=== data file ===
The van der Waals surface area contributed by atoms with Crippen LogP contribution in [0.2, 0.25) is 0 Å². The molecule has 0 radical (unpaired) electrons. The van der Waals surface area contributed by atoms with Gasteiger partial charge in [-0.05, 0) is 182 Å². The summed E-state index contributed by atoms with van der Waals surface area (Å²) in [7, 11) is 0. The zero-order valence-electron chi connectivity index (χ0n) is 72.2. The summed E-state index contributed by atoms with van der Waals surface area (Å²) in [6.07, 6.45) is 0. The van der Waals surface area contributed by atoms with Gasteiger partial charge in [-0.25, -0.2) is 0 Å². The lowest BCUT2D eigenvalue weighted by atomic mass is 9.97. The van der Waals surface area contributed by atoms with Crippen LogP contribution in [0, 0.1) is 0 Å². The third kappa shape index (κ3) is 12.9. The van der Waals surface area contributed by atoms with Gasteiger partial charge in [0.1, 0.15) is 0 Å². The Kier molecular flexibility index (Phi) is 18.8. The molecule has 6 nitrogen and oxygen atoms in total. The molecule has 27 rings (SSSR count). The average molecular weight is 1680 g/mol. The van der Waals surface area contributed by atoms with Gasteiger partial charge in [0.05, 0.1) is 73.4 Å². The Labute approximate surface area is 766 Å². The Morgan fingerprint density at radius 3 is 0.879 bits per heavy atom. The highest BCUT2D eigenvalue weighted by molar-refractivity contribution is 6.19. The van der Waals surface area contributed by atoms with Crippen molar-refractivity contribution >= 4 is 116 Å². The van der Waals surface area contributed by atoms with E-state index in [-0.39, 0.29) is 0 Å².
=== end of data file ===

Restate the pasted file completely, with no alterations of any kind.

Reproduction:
The van der Waals surface area contributed by atoms with Crippen LogP contribution in [0.2, 0.25) is 0 Å². The molecule has 0 radical (unpaired) electrons. The van der Waals surface area contributed by atoms with Gasteiger partial charge in [-0.05, 0) is 182 Å². The summed E-state index contributed by atoms with van der Waals surface area (Å²) in [7, 11) is 0. The zero-order valence-electron chi connectivity index (χ0n) is 72.2. The summed E-state index contributed by atoms with van der Waals surface area (Å²) in [6.07, 6.45) is 0. The van der Waals surface area contributed by atoms with Gasteiger partial charge in [-0.25, -0.2) is 0 Å². The lowest BCUT2D eigenvalue weighted by atomic mass is 9.97. The van der Waals surface area contributed by atoms with Crippen LogP contribution in [0, 0.1) is 0 Å². The third kappa shape index (κ3) is 12.9. The van der Waals surface area contributed by atoms with Gasteiger partial charge in [0.1, 0.15) is 0 Å². The Kier molecular flexibility index (Phi) is 18.8. The molecule has 6 nitrogen and oxygen atoms in total. The molecule has 27 rings (SSSR count). The average molecular weight is 1680 g/mol. The van der Waals surface area contributed by atoms with Gasteiger partial charge in [0.05, 0.1) is 73.4 Å². The Labute approximate surface area is 766 Å². The Morgan fingerprint density at radius 3 is 0.879 bits per heavy atom. The highest BCUT2D eigenvalue weighted by molar-refractivity contribution is 6.19. The van der Waals surface area contributed by atoms with Crippen molar-refractivity contribution >= 4 is 116 Å². The van der Waals surface area contributed by atoms with E-state index in [-0.39, 0.29) is 0 Å².